US 20080282254 A1
A mechanism for achieving resiliency and load balancing for SIP application services and, in particular, in geographic distributed sites. A method performs a distribution of SIP requests among SIP servers, where at least two sites with a load balancer in each site is configured. The method includes receiving a SIP request by a first load balancer in a first site; determining whether the SIP request should be redirected to a second site; and redirecting the SIP request to an address of a second load balancer in the second site. The invention also includes a SIP proxy including a receiving unit receiving SIP requests; a load balancing unit distributing SIP requests between SIP entities; and a health monitoring unit verifying availability of the SIP entities. The SIP proxy may further be configured with a proximity measuring unit determining a proximity to a SIP entity.
1. A method for performing a distribution of SIP requests among SIP servers and the method including at least two sites with a load balancer in each site, the method comprising:
receiving a SIP request by a first load balancer in a first site;
determining whether the SIP request should be redirected to a second site; and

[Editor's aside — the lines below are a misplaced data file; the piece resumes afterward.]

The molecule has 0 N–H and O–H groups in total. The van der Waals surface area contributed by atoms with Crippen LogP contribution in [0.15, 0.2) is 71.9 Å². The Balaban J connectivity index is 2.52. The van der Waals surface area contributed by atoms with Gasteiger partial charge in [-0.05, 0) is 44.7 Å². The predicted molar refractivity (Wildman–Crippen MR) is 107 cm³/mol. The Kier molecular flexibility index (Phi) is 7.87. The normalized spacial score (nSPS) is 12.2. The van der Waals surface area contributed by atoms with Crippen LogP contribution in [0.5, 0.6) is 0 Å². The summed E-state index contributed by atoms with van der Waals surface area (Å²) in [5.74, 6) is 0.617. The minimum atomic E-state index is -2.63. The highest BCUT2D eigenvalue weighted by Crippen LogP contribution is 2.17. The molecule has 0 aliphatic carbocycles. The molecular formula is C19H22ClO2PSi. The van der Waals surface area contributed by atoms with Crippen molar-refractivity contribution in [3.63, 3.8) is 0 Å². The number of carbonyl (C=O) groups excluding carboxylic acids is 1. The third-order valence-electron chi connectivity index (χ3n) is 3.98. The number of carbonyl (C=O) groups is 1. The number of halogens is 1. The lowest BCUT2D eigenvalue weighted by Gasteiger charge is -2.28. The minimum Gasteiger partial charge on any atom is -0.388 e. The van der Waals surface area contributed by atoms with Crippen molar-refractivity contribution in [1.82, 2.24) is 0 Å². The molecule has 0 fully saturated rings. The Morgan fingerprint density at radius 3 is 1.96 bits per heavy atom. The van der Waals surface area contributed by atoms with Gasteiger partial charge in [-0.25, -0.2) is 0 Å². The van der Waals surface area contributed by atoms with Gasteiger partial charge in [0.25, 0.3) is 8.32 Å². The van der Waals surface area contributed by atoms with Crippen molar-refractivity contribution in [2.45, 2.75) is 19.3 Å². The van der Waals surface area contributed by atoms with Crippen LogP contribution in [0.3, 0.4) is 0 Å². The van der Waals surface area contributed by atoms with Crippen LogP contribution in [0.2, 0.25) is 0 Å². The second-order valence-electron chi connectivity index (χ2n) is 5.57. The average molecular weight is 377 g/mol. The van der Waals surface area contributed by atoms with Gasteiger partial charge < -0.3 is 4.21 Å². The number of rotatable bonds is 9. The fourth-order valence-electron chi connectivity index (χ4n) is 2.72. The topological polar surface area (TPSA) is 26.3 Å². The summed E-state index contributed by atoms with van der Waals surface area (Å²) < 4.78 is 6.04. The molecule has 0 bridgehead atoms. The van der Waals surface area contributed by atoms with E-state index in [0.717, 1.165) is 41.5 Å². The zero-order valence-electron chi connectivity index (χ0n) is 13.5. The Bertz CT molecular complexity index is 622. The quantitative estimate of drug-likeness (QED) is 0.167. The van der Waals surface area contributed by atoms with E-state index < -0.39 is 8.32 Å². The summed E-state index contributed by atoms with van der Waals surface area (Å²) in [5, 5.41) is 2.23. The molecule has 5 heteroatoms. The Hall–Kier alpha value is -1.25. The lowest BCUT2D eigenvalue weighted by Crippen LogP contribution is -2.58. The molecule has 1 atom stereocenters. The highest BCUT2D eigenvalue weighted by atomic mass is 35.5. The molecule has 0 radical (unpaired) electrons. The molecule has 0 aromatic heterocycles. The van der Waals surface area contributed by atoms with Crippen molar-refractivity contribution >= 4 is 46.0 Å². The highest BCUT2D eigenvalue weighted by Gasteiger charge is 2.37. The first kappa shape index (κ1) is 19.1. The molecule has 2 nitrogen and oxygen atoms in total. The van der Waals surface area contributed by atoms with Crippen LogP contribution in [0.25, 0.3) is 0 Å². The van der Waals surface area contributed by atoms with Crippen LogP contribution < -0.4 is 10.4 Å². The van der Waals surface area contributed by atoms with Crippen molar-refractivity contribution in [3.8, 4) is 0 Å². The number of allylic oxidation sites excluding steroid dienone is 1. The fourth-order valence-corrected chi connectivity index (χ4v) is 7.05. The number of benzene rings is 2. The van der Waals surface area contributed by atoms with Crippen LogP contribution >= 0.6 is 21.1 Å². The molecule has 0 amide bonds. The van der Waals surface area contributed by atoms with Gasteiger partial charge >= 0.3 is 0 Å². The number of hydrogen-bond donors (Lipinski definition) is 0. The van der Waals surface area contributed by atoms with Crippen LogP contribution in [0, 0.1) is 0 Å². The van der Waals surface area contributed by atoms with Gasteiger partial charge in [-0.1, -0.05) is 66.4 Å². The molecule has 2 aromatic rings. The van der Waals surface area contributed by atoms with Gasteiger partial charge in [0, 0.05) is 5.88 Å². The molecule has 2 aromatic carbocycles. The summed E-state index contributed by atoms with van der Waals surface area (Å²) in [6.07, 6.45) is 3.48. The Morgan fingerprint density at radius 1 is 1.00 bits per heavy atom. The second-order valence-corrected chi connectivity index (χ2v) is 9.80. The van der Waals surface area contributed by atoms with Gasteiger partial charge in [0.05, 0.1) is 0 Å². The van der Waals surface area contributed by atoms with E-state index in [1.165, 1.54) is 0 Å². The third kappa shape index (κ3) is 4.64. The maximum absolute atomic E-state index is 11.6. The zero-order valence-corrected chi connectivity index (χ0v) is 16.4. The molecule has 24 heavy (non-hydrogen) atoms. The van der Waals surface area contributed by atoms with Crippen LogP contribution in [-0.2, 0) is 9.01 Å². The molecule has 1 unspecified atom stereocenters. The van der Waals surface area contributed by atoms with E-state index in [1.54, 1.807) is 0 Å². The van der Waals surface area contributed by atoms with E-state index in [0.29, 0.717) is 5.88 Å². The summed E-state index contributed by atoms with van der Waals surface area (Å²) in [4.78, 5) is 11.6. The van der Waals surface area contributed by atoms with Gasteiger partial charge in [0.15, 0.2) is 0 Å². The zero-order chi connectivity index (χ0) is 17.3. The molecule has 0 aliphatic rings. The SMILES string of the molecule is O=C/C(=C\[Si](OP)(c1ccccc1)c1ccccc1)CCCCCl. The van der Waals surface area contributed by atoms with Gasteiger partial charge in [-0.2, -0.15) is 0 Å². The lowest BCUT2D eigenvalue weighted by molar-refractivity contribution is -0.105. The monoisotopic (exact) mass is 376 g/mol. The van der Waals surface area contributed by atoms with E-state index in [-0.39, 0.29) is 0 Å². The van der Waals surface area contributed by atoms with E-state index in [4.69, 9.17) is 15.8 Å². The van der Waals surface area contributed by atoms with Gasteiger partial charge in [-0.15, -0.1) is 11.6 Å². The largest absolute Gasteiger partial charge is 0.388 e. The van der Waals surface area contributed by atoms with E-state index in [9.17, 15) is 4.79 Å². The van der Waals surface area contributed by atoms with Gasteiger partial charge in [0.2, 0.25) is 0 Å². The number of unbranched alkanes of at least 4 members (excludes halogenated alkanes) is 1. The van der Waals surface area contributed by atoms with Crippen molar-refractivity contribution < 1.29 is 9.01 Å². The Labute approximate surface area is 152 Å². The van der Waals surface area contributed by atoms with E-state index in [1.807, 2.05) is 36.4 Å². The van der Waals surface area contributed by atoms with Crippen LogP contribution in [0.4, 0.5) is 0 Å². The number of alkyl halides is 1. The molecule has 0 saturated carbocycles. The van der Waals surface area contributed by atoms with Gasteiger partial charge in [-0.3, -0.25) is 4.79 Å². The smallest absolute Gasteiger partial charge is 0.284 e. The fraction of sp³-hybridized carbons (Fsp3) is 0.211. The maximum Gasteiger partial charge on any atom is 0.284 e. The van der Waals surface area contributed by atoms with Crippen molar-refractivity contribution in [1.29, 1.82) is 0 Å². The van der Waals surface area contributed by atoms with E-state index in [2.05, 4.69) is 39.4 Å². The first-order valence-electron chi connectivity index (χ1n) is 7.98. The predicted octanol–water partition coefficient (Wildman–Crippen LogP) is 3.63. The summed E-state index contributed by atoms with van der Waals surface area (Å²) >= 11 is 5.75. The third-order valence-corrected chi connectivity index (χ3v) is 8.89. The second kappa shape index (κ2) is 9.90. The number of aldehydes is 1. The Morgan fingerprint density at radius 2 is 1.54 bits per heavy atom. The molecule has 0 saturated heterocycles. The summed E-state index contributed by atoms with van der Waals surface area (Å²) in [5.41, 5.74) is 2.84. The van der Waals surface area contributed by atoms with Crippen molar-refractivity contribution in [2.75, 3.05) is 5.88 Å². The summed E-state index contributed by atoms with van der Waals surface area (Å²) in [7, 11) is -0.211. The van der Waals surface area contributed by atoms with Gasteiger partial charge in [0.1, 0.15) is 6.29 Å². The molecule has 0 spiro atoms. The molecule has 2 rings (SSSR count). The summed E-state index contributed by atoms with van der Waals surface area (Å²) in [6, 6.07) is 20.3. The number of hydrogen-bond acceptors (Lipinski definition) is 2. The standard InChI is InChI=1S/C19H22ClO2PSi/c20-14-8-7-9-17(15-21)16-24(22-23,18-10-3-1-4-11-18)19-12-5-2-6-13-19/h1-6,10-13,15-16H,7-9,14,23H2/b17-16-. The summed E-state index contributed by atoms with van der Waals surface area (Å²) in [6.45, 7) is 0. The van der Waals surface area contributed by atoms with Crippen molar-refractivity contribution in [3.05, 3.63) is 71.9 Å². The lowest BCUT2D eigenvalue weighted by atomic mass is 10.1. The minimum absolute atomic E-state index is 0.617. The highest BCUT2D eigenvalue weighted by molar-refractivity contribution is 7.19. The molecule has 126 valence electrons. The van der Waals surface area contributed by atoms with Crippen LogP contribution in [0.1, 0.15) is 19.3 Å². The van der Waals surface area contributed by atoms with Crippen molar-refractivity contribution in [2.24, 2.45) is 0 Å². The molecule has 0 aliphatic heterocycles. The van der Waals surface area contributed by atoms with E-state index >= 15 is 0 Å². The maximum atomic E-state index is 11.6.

redirecting the SIP request to an address of a second load balancer in the second site.
2. The method of
adding the site address of the second site to a VIA header and a record-route header of the SIP request.
3. The method of
adding a site address of the first site to a VIA header of the SIP request.
4. The method of
5. The method of
adding the site address of the first site to a record-route header of the SIP request.
6. The method of
adding information to the SIP request that indicates a redirection.
7. The method of
receiving the redirected SIP request at the second load balancer;
adding the address of the second load balancer to a VIA header and a record-route header of the SIP request; and
sending the SIP request to one of one or more servers under control of the second load balancer.
8. The method of